Part of this relates to the operational mindset I mention above—the need for developers to take a broader view of their applications, taking into account how they will operate the application, as well as the functional aspects. Building cloud-native applications is very different from building a packaged application that runs behind a firewall. To do this effectively, developers must know how to:

– Perform the basic CRUD APIs for compute, storage, and network

– Scale an application within a cloud environment

– Support a hybrid application that spans multiple (on- and off-premises) clouds

– Enable logging and monitoring of your application for problem detection and resolution

– Take advantage of the efficiencies that cloud offers such as fail-over, replication, security services, as well as advanced services such as cognitive and analytics services

Acquiring basic cloud education is not difficult. Almost all cloud providers make it very easy to learn at little to no cost. There’s no excuse for a developer not to invest a little time to educate themselves with the cloud basics. Still, developers should strive toward mastery of cloud.

Cloud providers are constantly evolving the services they provide, including new compute models such as Docker containers. They should eventually understand how to leverage cloud for developing resilient, high-availability cloud-native applications. There are so many possibilities for developers to doing more advanced work in the cloud, which they’ll eventually need to truly innovate and grab market opportunities with solutions that can be developed quickly and scale as demands increase.

The bottom line: Take the time to understand basic cloud capabilities if you plan to build cloud-native applications.

Adopt DevOps practices

In all cases, bar none, cloud developers must adopt DevOps practices.

Let’s say, for example, you’re developing cloud-native applications. You will want to have fully automated deployment and configuration of your cloud resources and applications deployed to cloud. This is necessary for operating your application within a cloud environment with repeatable and reliable processes.

Very early in your project you want to setup a continuous delivery pipeline to automate the delivery of changes. I would argue that from day one you would have a continuous delivery pipeline in place to ensure that every change is deployed and tested in the same manner. The only way to effectively automate the delivery of changes to your application running in the cloud—whether public, private or hybrid—is by following strict DevOps processes.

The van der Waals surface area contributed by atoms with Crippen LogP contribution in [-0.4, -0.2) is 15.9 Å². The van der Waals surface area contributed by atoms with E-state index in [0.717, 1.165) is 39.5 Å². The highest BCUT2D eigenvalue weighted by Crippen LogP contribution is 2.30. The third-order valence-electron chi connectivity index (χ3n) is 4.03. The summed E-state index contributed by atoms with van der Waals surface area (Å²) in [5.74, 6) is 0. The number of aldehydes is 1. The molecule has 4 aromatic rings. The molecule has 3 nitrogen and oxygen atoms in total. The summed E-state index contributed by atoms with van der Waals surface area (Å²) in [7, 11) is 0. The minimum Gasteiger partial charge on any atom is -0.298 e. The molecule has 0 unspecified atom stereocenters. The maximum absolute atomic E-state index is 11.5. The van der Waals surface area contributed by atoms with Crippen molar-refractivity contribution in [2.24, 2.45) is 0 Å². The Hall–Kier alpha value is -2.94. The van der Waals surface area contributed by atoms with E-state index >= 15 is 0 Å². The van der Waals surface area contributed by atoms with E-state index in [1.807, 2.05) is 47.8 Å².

Remember, the expectation is that there’s no disruption in service. And beyond that, if something’s not working, users want updates to it immediately. You have to be able to accomplish that with no disruption.

It’s also important to apply lean startup thinking when developing cloud applications. Identify the hypotheses that you want to test in the market and develop a minimum viable service to get the necessary feedback to validate the hypotheses (or not). Then you can adjust and deliver content (using the continuous delivery pipeline) in an incremental fashion that you have confidence will meet your customer needs. Remember: It is better to deliver a service right now than get it right.

If you don’t set up proper DevOps practices for continuous delivery of change, you’re never going to be able to keep your customers happy.

Dan Berg is a Distinguished Engineer in Foundation Services & DevOps for IBM. He discusses the evolving role of the developer in the IBM Cloud Dragon Dojo video series.

Distinguished Engineer